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Canada is facing the biggest private-sector closure in recent history, and 17,600 Target workers will soon be out of a job. An employee of Target Canada is documenting the last days of work at the store during its liquidation.
I quickened my casual stride to stand beside my work colleague and friend. One of her hands clung to her husband's and the other rubbed gently on their young son's tiny fingers. I could sense that she had something to tell me.
She began her reveal by explaining she had read through her official letter from Target Canada and that it was a difficult document to interpret. I too had received the two-sided communiqué on Target letterhead, along with an insert from the barristers and solicitors and another two-sided paper answering 11 frequently asked questions. I read the bundle out loud to my husband and together we formulated a life-after-Target plan.
I listened to my comrade explain that the liquidators could be possibly taking over our store at the end of January 2015 and some employees could be working until the middle of May. Neither she nor her husband could believe that they'd had the rug pulled from under them. I agreed that either of us could get a severance notice any day. I learnt later that week she had returned home to her "Separation Date" notice.
"I feel like one of our store products that's approaching its end-of-life," I said.
In the context of manufacturing and product life-cycles, EOL is the final stage of a product's existence. Immediately, I felt a pang of hurt stab my heart -- not for me but for her and her husband and their toddler. Her husband looked at me and expressed his anger at the situation with one powerful cuss word.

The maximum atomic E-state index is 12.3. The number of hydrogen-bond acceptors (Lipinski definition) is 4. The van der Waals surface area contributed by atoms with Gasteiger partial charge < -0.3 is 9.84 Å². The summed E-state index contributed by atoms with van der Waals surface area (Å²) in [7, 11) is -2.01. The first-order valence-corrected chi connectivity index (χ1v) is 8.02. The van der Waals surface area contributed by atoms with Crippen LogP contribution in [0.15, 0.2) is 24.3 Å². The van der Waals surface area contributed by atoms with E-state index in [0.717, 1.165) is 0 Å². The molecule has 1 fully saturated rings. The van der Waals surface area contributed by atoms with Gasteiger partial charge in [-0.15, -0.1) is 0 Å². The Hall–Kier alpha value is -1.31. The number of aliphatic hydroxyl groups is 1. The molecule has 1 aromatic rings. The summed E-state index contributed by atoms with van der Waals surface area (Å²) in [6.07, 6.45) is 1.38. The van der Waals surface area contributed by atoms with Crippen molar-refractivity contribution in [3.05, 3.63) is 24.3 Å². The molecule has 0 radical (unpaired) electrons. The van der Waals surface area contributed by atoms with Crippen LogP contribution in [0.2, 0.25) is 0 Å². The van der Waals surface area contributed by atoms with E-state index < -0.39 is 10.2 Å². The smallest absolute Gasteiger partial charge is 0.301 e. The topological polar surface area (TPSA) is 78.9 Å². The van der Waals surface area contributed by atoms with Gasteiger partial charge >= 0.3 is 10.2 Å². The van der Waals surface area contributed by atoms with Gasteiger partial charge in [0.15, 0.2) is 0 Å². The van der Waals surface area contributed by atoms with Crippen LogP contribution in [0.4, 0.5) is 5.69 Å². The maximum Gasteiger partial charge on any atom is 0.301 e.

I nodded my head as the young man apologized for his aggression. I understood their private dilemma. It is true that a great many people live paycheque to paycheque; he and his wife use their income to pay the rent, buy food, pay vehicle insurance and purchase clothes for themselves and their baby. I could sense the frustration pouring out of the man's face and hands as he blew his cheeks out and gripped the shopping cart until he was white knuckled. He walked away with his little son seated in the pushcart.
I reached for my friend's hand and squeezed it into mine. She gave me an endearing smile. We made tentative plans to meet up for coffee one day. I thought that I might not see her for a long while. It is common knowledge that for her, like many others in her predicament, looking for a job is a job. And once she gained new employment her life would rotate around the routine of preparing herself and her baby for a trip first to the child's day care then to her work place. I hoped that her husband's Workers' Compensation application would come through.
I left her at the front door, walked across the floor and up the stairs to the employee-gathering place. The racks of small, bright red lockers gleamed under the fluorescent lights. The Human Resources employees were concentrating on their computer screens. One lifted her head and said good morning. I replied in kind. I shoved my belongings into a cubbyhole and strolled toward the lunchroom. The narrow hallway has several displays mounted on the wall. The most significant is the employee appreciation bulletin board. Colleagues are encouraged to leave notes of praise for one another and everyone can read their well-wishes.
The two tables in the lunchroom are filled with food: cookies, crackers, chips, peanuts and chocolate treats. In one of the refrigerators, there are meats, various kinds of bread and cheese, to be shared by the staff. The chatter amongst the employees, that day, was relatively upbeat. A few had sad faces and tears in their eyes. Once and a while a burst of contagious laughter would fill the room.
In single file, we punched in and went to our workstations, encouraging one another to stay strong.
Canada is facing the biggest private-sector closure in recent history, and 17,600 Target Canada workers will soon be out of a job. An employee of Target Canada is documenting the last days working at the store during its liquidation.
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